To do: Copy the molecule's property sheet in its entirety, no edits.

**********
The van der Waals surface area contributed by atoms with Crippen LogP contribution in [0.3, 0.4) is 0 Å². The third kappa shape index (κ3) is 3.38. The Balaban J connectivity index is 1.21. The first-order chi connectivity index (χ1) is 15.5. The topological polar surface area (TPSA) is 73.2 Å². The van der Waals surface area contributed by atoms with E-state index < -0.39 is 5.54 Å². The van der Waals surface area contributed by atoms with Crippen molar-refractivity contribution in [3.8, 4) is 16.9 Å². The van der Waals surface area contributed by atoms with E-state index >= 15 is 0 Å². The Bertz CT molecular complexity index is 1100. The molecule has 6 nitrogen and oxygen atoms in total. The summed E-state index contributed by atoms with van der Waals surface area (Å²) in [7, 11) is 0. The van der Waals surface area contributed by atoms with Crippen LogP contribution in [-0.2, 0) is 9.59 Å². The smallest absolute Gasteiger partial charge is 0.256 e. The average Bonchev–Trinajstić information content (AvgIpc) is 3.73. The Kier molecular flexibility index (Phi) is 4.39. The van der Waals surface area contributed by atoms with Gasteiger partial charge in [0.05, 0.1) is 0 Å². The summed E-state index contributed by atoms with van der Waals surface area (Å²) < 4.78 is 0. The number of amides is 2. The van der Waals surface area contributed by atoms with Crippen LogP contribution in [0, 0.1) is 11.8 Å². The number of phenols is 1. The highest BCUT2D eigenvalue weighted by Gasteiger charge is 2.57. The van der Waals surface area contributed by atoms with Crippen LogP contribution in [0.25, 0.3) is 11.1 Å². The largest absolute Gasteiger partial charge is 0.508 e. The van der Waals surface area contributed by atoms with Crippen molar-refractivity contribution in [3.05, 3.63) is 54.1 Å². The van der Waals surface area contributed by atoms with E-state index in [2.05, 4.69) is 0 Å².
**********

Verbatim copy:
The van der Waals surface area contributed by atoms with Crippen LogP contribution in [0.3, 0.4) is 0 Å². The third kappa shape index (κ3) is 3.38. The Balaban J connectivity index is 1.21. The first-order chi connectivity index (χ1) is 15.5. The topological polar surface area (TPSA) is 73.2 Å². The van der Waals surface area contributed by atoms with E-state index < -0.39 is 5.54 Å². The van der Waals surface area contributed by atoms with Crippen molar-refractivity contribution in [3.8, 4) is 16.9 Å². The van der Waals surface area contributed by atoms with E-state index >= 15 is 0 Å². The Bertz CT molecular complexity index is 1100. The molecule has 6 nitrogen and oxygen atoms in total. The summed E-state index contributed by atoms with van der Waals surface area (Å²) in [7, 11) is 0. The van der Waals surface area contributed by atoms with Crippen LogP contribution in [-0.2, 0) is 9.59 Å². The smallest absolute Gasteiger partial charge is 0.256 e. The average Bonchev–Trinajstić information content (AvgIpc) is 3.73. The Kier molecular flexibility index (Phi) is 4.39. The van der Waals surface area contributed by atoms with Gasteiger partial charge in [0.05, 0.1) is 0 Å². The summed E-state index contributed by atoms with van der Waals surface area (Å²) < 4.78 is 0. The number of amides is 2. The van der Waals surface area contributed by atoms with Crippen LogP contribution in [0, 0.1) is 11.8 Å². The number of phenols is 1. The highest BCUT2D eigenvalue weighted by Gasteiger charge is 2.57. The van der Waals surface area contributed by atoms with Crippen LogP contribution in [0.25, 0.3) is 11.1 Å². The largest absolute Gasteiger partial charge is 0.508 e. The van der Waals surface area contributed by atoms with Crippen molar-refractivity contribution in [3.05, 3.63) is 54.1 Å². The van der Waals surface area contributed by atoms with E-state index in [2.05, 4.69) is 0 Å².